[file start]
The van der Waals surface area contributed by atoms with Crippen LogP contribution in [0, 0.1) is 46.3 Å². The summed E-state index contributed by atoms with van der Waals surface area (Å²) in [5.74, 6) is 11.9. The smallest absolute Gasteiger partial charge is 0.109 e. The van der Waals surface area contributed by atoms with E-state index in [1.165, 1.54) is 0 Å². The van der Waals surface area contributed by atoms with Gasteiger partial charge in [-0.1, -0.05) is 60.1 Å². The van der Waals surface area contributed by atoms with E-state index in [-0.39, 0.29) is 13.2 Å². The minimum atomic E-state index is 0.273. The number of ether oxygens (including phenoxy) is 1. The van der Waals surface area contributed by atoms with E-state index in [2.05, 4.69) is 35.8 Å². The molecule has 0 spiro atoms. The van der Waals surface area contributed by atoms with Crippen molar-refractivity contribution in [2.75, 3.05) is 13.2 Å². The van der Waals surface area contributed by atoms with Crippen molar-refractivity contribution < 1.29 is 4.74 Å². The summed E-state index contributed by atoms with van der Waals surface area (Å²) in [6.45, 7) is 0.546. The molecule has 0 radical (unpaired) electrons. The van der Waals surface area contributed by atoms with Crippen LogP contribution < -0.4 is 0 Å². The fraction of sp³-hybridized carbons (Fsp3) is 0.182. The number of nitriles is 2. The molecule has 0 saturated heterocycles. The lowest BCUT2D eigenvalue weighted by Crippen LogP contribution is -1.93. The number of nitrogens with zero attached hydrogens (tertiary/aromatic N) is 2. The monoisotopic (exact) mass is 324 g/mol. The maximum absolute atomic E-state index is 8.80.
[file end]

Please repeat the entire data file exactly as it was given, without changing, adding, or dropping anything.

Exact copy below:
The van der Waals surface area contributed by atoms with Crippen LogP contribution in [0, 0.1) is 46.3 Å². The summed E-state index contributed by atoms with van der Waals surface area (Å²) in [5.74, 6) is 11.9. The smallest absolute Gasteiger partial charge is 0.109 e. The van der Waals surface area contributed by atoms with E-state index in [1.165, 1.54) is 0 Å². The van der Waals surface area contributed by atoms with Gasteiger partial charge in [-0.1, -0.05) is 60.1 Å². The van der Waals surface area contributed by atoms with E-state index in [-0.39, 0.29) is 13.2 Å². The minimum atomic E-state index is 0.273. The number of ether oxygens (including phenoxy) is 1. The van der Waals surface area contributed by atoms with E-state index in [2.05, 4.69) is 35.8 Å². The molecule has 0 spiro atoms. The van der Waals surface area contributed by atoms with Crippen molar-refractivity contribution in [2.75, 3.05) is 13.2 Å². The van der Waals surface area contributed by atoms with Crippen molar-refractivity contribution < 1.29 is 4.74 Å². The summed E-state index contributed by atoms with van der Waals surface area (Å²) in [6.45, 7) is 0.546. The molecule has 0 radical (unpaired) electrons. The van der Waals surface area contributed by atoms with Crippen LogP contribution < -0.4 is 0 Å². The fraction of sp³-hybridized carbons (Fsp3) is 0.182. The number of nitriles is 2. The molecule has 0 saturated heterocycles. The lowest BCUT2D eigenvalue weighted by Crippen LogP contribution is -1.93. The number of nitrogens with zero attached hydrogens (tertiary/aromatic N) is 2. The monoisotopic (exact) mass is 324 g/mol. The maximum absolute atomic E-state index is 8.80.